Grant amounts range from $5,000 to $25,000. Depending on funding availability, there may be a second round of funding. Applicants who submitted their application and submitted all documentation in the first round do not need to reapply; qualified applications will be automatically rolled over into the next funding round for consideration.

For any further questions, please call the state of California’s COVID-19 hotline at 1-833-422-4255 or the Governor’s Office of Business and Economic Development at (877) 345-4633.

Click here to attend. 

The First 5 Orange County 2019/2020 Annual Report is now available

First 5 Orange County has released an annual report documenting our collective achievements throughout the 2019/2020 fiscal year.

We began our year focused on our core programs of hospital screenings at birth, home visiting to support children’s healthy development and caregivers’ parenting skills, and other activities that advance Orange County children’s school readiness. But as COVID-19 began to impact families we used our resources to bolster support for child care facilities, frontline nonprofits and providers addressing family homelessness.

As more families and child care facilities were impacted by the pandemic, it became clear that the child care system – while a critical underpinning to the local economy – is fragile and ripe for systemwide improvements. The first phase of the Orange County Child Care Landscape Analysis examines the supply and utilization of child care; the flow of public funding for child care; and the bright spots, challenges, and system barriers facing Orange County’s child care. Phase II is already underway to assess the impact of child care issues in Orange County on the economy, employers and working parents and caregivers. Read the report here.

The experiences we’ve had during the 2019/20 fiscal year have opened up additional lines of communication, toppled silos, and forged new coalitions bringing more people together for a common goal. These actions – and the results they are producing on behalf of children and families – leave no doubt that even in challenging times we can create positive and lasting change when we pull together.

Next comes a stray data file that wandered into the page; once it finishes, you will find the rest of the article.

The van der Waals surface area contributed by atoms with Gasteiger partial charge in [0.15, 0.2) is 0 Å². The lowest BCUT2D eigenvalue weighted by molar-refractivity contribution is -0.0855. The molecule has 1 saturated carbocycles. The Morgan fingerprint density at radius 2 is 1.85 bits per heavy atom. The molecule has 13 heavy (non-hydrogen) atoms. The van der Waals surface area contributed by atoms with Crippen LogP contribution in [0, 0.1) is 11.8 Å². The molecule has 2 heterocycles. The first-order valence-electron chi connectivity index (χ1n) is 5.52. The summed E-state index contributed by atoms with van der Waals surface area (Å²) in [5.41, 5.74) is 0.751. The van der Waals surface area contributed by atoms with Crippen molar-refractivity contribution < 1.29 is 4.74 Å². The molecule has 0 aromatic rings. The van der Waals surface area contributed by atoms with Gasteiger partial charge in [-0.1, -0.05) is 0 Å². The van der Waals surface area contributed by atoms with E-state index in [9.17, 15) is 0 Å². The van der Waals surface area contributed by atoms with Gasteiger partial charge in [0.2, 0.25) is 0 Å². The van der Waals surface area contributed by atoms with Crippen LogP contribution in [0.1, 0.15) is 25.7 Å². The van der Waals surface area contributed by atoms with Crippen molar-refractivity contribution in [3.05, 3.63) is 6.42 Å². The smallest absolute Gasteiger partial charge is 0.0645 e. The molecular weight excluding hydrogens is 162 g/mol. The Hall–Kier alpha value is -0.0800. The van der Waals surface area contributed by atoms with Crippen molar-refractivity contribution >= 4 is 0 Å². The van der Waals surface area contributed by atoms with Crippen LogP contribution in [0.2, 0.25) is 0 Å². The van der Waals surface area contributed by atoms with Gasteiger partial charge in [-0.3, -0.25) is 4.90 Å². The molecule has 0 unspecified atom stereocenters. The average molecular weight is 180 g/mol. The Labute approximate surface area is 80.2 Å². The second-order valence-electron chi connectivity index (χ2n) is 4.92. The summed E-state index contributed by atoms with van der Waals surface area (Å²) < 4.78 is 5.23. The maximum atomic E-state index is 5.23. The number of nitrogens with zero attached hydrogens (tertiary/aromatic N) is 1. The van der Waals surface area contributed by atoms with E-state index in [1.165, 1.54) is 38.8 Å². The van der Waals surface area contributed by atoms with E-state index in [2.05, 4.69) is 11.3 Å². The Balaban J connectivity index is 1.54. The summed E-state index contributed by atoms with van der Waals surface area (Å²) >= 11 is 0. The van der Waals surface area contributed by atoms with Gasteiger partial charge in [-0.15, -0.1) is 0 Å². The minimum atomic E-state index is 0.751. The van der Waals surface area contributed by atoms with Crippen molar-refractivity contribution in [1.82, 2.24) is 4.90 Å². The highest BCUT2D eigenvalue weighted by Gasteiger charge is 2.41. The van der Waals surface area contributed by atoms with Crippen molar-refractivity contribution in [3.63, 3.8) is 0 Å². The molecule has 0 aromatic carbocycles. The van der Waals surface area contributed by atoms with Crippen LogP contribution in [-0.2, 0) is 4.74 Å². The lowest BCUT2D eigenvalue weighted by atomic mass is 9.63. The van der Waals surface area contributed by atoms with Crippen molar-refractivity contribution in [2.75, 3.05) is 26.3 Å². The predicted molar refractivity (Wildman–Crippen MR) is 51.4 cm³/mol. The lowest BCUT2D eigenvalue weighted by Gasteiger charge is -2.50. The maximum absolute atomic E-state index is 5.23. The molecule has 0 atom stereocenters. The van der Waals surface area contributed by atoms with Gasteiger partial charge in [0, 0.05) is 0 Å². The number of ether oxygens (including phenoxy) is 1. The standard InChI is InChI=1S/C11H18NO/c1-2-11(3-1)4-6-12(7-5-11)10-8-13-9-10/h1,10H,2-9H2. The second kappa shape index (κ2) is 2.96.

This year, we and our community partners have strengthened our shared commitment to the vision that all children should have the opportunity to reach their full potential.

Learn more about First 5 Orange County’s 2019/2020 accomplishments in our annual report or visit our website at http://occhildrenandfamilies.com.

You can also take and share our parent and employer survey about child are here, in English and Spanish: http://occhildrenandfamilies.com/childcare/.

First 5 Orange County, City of Garden Grove approve $125,000 agreement to boost early childhood learning

First 5 Orange County and the City of Garden Grove are entering into a partnership to help the city improve its early childhood development strategies.

Earlier this month, First 5 Orange County approved $125,000 to be used over the next 2 ½ years to fund programs and resources that improve the lives of young children in Garden Grove and give them the tools necessary to be ready for kindergarten.

The Garden Grove City Council voted this week to approve the partnership and accept programs and support for children ages 0 to 5 through First 5 Orange County’s Engaged Neighborhoods initiative.

“While we recognize that not everyone gets the same opportunities, all children in our local communities deserve to have the chance to grow up healthy, happy and successful,” said Kim Goll, President and CEO of First 5 Orange County. “We look forward to working with the City of Garden Grove’s families to identify the needs of their young children and help them reach their full potential.”

As part of its Engaged Neighborhoods strategy, First 5 Orange County looks to strengthen local early childhood systems, expand access to resources, and increase engagement with parent and community leaders.

First 5 Orange County relies heavily on Early Development Index (EDI) data that measures children’s readiness for school and can alert communities to potential development problems and learning gaps for children. The index measures five areas: physical health, social competence, emotional maturity, language/cognitive skills and communication skills/general knowledge.

Initial plans for the City of Garden Grove include working with two family resource centers, Buena Clinton and Magnolia Park, that engage with families from its most at-risk communities. By collecting more data around what is happening in those communities, the city can better understand what is lacking and what gaps need to be filled to give children the early learning opportunities they require.